Context Matters: Revisiting the First Step of the “Sequence of Prevention” of Sports Injuries
Caroline Bolling, Willem van Michelen, H. Roeline Pasman, Evert Verhagen
The Big Idea
This research literature review paper was published in the journal Sports Medicine in 2018. The problem these researchers are concerned with is sports injury prevention. A little more than 25 years ago a seminal paper was published proposing a sequential, stepped approach to injury prevention. Over the years this linear approach has been used, abused, tinkered with, and celebrated. The significance of focusing on prevention of injuries is a given. The explosion of recreational, youth, and elite sports participation world-wide produces exponential increases in injuries. Anything that can be done to reduce the likelihood of injuries is of paramount importance to players, parents, coaches, and spectators alike.
- It is possible to reduce sports injuries.
- Controlled research studies do show ways to reduce injury incidence.
- Research also shows ways to reduce injury severity and costs tied to sports injuries.
- But implementing these findings into practical usefulness is a problem if qualitative approaches to injury reduction are under employed.
- The sequence of prevention is a commonly used framework for injury reduction.
- This sequence has four analytical linear steps: description, risk factors, preventive measures, evaluation.
- The first step in this process—injury description—is a misstep these authors claim, because all injuries are complex, relational, and non-lineal.
- In other words, all injuries must be taken within their context, and taken contextually throughout all four steps.
- No matter how inconvenient, to take the first step without considering the context of the injury is to over-simplify the entire injury reduction process.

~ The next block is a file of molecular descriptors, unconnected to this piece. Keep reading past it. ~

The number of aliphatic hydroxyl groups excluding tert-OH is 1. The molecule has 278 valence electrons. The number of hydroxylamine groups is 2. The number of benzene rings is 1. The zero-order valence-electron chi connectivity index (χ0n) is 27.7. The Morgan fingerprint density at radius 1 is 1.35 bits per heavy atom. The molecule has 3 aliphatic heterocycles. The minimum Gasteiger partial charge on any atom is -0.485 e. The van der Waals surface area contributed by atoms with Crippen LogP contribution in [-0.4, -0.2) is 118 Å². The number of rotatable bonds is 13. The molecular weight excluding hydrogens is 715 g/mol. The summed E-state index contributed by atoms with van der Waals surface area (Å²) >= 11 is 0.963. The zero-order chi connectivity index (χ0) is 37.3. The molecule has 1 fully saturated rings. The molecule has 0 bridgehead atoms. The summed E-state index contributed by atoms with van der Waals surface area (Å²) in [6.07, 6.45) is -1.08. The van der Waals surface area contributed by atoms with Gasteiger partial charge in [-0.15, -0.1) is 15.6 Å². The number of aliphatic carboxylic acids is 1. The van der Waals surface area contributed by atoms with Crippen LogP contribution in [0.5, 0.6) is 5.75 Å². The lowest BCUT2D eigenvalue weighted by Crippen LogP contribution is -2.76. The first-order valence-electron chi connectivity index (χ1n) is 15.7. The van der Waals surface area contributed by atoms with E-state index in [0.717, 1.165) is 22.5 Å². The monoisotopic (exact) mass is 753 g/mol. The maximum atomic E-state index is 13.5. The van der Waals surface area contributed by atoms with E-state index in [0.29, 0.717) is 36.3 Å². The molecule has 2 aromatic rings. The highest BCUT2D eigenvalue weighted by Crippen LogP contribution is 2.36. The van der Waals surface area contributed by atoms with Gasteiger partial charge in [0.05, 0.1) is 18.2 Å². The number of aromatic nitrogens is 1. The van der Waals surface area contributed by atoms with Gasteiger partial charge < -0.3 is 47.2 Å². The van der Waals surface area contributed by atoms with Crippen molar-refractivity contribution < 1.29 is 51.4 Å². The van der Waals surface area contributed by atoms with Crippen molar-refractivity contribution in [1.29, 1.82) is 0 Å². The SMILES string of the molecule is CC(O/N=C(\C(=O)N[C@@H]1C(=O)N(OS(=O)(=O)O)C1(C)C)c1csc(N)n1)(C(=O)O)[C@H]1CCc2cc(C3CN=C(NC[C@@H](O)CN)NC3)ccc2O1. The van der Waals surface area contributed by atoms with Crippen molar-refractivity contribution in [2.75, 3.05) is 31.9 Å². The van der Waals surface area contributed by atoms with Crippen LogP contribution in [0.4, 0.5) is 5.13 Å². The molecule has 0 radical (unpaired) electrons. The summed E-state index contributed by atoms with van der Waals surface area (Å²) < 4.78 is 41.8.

- We all must wear sombreros in our efforts to energize the sequence of prevention in sports injuries. (Note to our dear readers: You will have to read the entire review if you want to know why we need to wear sombreros).
Ongoing empirical studies largely confirm the efficacy of what has been called the sequence of injury prevention in modern sports. Empirical research of this sort is designed to control the phenomena under study, usually by using clinical trials or other experimental designs.
But the rub comes in when the results of controlled studies are translated into practice. In other words, the results of a study may show ideal efficacy; but actual everyday application may not show pragmatic effectiveness at all. So, the question the above researchers are asking is: What in the heck is wrong when we try to implement the results of the sciences into useful applications?
Complexity and context
The original sequence of prevention of sports injuries model had these four process steps: 1) Describe the sports injury magnitude and the severity; 2) Find the risk factors (etiology); 3) Introduce preventive measures (environmental or behavioral interventions); and 4) Evaluate the effectiveness of the intervention(s).
Over the years there have been suggested modifications of this guide to injury prevention. Most of the suggested improvements to the original framework involved are, what else, but more steps? But the researchers in this review paper will argue that no number of additional steps will successfully hot wire the sequence of prevention. Instead, their strategy is to simply propose a novel way to insulate the entire framework from shorting itself out.